Expected Publication is September 1, 2015 by Delacorte|250 pages

Where I Got It: I received an advanced copy of the e-book from  This hasn’t influenced my review in any way. Promise!

Series: None:

Genre: YA Contemporary

Blog Graphic-What It's About

This innovative, heartfelt debut novel tells the story of a girl who’s literally allergic to the outside world. When a new family moves in next door, she begins a complicated romance that challenges everything she’s ever known. The narrative unfolds via vignettes, diary entries, texts, charts, lists, illustrations, and more.

My disease is as rare as it is famous. Basically, I’m allergic to the world. I don’t leave my house, have not left my house in seventeen years. The only people I ever see are my mom and my nurse, Carla.

But then one day, a moving truck arrives next door. I look out my window, and I see him. He’s tall, lean and wearing all black—black T-shirt, black jeans, black sneakers, and a black knit cap that covers his hair completely. He catches me looking and stares at me. I stare right back. His name is Olly.

Maybe we can’t predict the future, but we can predict some things. For example, I am certainly going to fall in love with Olly. It’s almost certainly going to be a disaster.

Blog Graphic- What I Thought

I really liked Everything, Everything!  I wish I loved it, and it came really close to me loving it…but overall, it’s been a while since I’ve been so emotional/excited about a book.

I really liked Maddy, and I felt for her.  She can’t leave her house, and she only has her mom and Carla.  And Olly.  I loved her relationship with Carla, who was nurse and friend, and Maddy really needed that.  I can’t imagine having such a rare disease, and it makes me wish we learned more about it in the book, because we don’t get anything about it.  Not that the book has to include more about the disease, but at the same time, if you’re going to have a character who has a rare disease, it might be good to have more than a vague explanation of what it is.  I have a theory, but it’s the kind of theory that is a huge spoiler, so I won’t mention it here.  I like that she is not defined by her disease- while the book is about a character with SCID, it’s also about so much more than that.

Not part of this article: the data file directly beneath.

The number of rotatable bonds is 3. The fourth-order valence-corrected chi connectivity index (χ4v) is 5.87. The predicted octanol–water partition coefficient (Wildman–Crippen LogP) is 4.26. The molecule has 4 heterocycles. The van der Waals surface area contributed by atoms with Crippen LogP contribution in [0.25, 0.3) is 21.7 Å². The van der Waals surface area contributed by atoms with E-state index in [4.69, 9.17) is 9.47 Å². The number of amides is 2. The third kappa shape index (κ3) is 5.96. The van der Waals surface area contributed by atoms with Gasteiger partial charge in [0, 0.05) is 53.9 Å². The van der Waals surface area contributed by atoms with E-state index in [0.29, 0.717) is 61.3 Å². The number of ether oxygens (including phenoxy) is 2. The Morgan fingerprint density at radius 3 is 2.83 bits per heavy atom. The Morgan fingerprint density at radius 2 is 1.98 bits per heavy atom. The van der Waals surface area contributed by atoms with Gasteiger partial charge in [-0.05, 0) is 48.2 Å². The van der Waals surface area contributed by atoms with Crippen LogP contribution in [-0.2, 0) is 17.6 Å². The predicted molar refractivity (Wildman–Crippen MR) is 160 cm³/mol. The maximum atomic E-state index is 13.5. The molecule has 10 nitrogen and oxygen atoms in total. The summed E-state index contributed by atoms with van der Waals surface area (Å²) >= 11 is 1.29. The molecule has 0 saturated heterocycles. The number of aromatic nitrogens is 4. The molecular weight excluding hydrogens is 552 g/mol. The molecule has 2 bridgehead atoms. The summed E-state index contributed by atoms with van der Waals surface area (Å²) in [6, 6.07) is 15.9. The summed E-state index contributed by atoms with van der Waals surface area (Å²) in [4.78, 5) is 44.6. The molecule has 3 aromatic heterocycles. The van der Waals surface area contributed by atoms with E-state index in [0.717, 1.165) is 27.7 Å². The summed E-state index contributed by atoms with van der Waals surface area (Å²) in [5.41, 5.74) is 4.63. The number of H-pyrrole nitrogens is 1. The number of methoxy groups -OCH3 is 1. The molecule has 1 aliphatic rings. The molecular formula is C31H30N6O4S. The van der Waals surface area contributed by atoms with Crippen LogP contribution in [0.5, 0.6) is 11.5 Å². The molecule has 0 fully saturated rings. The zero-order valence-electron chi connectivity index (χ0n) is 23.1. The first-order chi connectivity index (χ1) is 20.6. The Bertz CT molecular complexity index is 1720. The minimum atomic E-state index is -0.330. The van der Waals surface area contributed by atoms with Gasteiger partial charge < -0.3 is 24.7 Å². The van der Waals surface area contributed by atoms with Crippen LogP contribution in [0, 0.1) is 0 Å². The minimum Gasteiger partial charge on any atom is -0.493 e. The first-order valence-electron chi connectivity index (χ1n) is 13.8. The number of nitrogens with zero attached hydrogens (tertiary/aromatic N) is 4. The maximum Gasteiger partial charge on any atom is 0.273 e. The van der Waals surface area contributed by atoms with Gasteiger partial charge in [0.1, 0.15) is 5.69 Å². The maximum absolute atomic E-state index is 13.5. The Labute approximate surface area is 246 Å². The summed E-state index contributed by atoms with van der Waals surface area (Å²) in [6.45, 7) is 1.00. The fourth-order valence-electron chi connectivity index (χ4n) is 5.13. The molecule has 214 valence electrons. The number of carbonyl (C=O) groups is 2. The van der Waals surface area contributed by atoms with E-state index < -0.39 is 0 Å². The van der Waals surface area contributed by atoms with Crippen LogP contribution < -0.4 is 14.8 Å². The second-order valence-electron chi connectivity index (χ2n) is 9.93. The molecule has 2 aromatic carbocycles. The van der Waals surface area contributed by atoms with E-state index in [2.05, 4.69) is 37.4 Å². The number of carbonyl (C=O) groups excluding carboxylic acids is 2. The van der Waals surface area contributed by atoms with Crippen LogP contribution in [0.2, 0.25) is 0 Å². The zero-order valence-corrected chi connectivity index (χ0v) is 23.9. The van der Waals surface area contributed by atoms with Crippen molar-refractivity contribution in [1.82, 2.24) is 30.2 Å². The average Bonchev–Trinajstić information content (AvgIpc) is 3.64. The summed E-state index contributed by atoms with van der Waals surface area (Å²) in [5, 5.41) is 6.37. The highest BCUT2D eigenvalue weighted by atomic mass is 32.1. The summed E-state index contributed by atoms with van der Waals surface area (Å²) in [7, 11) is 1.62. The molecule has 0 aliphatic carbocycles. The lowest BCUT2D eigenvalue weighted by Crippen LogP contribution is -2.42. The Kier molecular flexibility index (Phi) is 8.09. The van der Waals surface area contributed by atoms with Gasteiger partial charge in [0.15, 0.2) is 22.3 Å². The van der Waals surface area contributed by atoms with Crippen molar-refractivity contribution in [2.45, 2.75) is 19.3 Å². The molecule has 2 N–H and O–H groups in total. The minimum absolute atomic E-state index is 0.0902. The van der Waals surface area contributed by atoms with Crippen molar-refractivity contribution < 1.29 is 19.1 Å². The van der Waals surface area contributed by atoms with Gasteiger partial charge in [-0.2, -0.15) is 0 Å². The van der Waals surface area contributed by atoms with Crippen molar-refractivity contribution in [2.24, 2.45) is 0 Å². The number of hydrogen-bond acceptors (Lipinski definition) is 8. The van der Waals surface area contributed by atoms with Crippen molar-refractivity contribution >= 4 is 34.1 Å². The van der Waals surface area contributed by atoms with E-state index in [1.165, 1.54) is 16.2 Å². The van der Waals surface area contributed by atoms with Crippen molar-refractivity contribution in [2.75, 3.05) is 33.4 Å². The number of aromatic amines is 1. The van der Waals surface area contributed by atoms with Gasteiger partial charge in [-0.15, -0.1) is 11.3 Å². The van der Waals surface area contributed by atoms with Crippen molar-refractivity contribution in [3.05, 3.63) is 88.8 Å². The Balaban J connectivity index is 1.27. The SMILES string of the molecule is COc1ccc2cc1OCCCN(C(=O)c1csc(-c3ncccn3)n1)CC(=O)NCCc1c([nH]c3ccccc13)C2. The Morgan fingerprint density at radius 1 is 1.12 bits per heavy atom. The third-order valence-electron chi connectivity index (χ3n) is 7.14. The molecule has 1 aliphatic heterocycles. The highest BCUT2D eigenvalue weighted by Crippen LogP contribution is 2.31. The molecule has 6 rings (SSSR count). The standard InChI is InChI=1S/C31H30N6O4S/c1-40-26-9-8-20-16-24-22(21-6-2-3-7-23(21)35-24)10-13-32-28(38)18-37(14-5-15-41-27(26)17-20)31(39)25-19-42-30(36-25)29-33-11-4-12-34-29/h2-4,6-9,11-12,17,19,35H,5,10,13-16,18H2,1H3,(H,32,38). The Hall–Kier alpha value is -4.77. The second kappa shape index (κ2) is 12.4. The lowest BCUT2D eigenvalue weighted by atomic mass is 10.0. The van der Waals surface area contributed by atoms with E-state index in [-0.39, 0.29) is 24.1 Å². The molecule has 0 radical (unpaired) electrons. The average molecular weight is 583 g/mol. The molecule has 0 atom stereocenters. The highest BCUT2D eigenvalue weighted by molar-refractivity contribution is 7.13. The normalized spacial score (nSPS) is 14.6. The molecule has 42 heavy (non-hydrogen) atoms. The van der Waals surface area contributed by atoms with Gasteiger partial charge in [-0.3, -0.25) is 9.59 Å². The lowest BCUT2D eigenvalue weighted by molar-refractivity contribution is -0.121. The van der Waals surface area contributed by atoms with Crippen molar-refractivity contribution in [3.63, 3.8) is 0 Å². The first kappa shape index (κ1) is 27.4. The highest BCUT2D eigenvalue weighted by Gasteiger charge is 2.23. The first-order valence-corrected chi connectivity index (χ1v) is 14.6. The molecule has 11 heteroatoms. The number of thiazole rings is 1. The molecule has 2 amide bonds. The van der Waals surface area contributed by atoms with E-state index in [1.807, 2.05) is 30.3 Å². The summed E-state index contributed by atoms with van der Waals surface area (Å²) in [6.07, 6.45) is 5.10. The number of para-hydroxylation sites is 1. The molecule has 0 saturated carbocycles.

I did like how the story was told- there are graphs and charts and IM conversation and e-mails and vignettes, and it worked so well for the book.  Something like that, particularly when the entire book is told that way, has the possibility of going very wrong (at least for me), but something about it worked really well for Maddy and her story.

I really liked her relationship with Olly, and I feel like, through him, her world expanded a lot.  In the beginning, it is slightly insta-love-y, so just keep that in mind if that’s not your thing.  But give the book a chance, because it really is an awesome book.

Here’s the thing.  I’m trying to write this review without talking about the ending.  And the ending is really spoiler-y and I really need to talk about it, because I can’t just not talk about it.  Let’s just say that I have mixed feelings about the ending.  I’ll have spoilers after my rating.

Blog Graphic- My Rating

4 stars.  Overall, I really liked Everything, Everything!  It made me feel the feels, and even though I’m not sure about a few things (which did lower the rating for me), I would still recommend the book.

Now it’s time for the spoilers.  If you don’t want to know, please stop stop reading here!

Keep Reading For Spoilers